Washington Times: For FEC, it’s disclosure for thee, but not for me (In the News)

By Scott Blackburn
The three Democratic appointees on the commission wanted to proceed with an intrusive investigation of the group, pointing to a document by the FEC’s general counsel making the case for proceeding. The three Republican appointees disagreed, pointing to a separate, earlier document from the FEC’s general counsel, which the three Democratic commissioners refused to release to the public.
The entire document’s 76 pages were all deemed too sensitive to be seen, and were completely redacted.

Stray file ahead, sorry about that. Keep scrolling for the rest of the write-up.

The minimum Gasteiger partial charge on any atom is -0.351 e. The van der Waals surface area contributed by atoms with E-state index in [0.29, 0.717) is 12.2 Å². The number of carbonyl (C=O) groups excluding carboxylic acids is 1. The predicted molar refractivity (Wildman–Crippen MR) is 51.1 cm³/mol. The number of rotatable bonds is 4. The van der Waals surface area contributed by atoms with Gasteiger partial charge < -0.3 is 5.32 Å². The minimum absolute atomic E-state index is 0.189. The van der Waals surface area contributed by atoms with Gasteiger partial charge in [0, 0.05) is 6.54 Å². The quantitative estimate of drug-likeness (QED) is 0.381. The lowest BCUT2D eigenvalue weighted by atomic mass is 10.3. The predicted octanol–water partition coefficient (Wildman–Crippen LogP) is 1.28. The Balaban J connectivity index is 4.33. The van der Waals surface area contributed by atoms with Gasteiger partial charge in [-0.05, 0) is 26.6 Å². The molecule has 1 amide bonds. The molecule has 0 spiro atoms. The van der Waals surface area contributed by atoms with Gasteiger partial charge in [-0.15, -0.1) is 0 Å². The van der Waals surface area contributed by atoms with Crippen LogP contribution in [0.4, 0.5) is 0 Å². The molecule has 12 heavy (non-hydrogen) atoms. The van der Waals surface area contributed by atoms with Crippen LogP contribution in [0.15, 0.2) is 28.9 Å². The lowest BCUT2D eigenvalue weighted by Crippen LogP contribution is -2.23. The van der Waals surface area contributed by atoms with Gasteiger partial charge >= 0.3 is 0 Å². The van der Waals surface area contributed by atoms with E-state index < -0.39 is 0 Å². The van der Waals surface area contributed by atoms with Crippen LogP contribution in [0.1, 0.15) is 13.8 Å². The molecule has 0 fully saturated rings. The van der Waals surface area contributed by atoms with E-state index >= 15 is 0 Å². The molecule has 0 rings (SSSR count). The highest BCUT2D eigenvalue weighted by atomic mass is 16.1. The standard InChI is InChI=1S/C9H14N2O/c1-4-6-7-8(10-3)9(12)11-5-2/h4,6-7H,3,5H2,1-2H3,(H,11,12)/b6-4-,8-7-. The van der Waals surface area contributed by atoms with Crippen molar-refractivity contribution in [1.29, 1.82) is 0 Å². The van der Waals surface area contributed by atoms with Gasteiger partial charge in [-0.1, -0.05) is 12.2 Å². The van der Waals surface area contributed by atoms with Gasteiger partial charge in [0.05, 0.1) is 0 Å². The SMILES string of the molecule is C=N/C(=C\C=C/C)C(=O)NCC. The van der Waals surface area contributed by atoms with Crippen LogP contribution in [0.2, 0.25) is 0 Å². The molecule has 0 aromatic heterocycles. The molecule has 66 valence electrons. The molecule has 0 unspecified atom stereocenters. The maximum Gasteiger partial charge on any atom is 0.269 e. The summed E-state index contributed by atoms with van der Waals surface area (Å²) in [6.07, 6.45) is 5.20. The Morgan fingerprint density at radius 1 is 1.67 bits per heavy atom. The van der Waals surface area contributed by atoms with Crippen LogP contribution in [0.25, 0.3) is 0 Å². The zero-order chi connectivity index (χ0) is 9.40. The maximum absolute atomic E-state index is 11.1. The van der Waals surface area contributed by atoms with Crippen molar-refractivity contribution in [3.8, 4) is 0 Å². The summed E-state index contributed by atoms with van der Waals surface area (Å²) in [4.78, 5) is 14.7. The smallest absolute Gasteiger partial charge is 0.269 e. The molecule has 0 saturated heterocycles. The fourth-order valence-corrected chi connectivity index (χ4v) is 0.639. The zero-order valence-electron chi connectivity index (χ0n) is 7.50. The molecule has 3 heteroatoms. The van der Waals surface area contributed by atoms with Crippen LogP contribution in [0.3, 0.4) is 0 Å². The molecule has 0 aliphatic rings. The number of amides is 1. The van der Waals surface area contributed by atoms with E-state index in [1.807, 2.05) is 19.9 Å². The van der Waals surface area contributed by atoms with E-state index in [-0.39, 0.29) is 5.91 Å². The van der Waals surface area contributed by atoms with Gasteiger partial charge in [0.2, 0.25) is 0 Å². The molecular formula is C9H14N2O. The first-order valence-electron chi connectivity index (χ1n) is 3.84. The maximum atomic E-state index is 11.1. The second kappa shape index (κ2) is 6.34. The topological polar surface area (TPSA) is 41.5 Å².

Any of the sitting Democratic FEC commissioners could have joined with the Republicans and allowed for disclosure of the document, but all three voted to keep the report secret.
It’s not hard to imagine why. Defeating your foe in the court of public opinion is a much easier task if your opponent’s argument is literally covered up by FEC lawyers. The plan worked. The ruling produced headlines such as, “Crossroads GPS probably broke election law, FEC lawyers concluded” and “FEC Believes Karl Rove’s Crossroads GPS violated campaign-finance laws.”

The Center for Competitive Politics is now the Institute for Free Speech.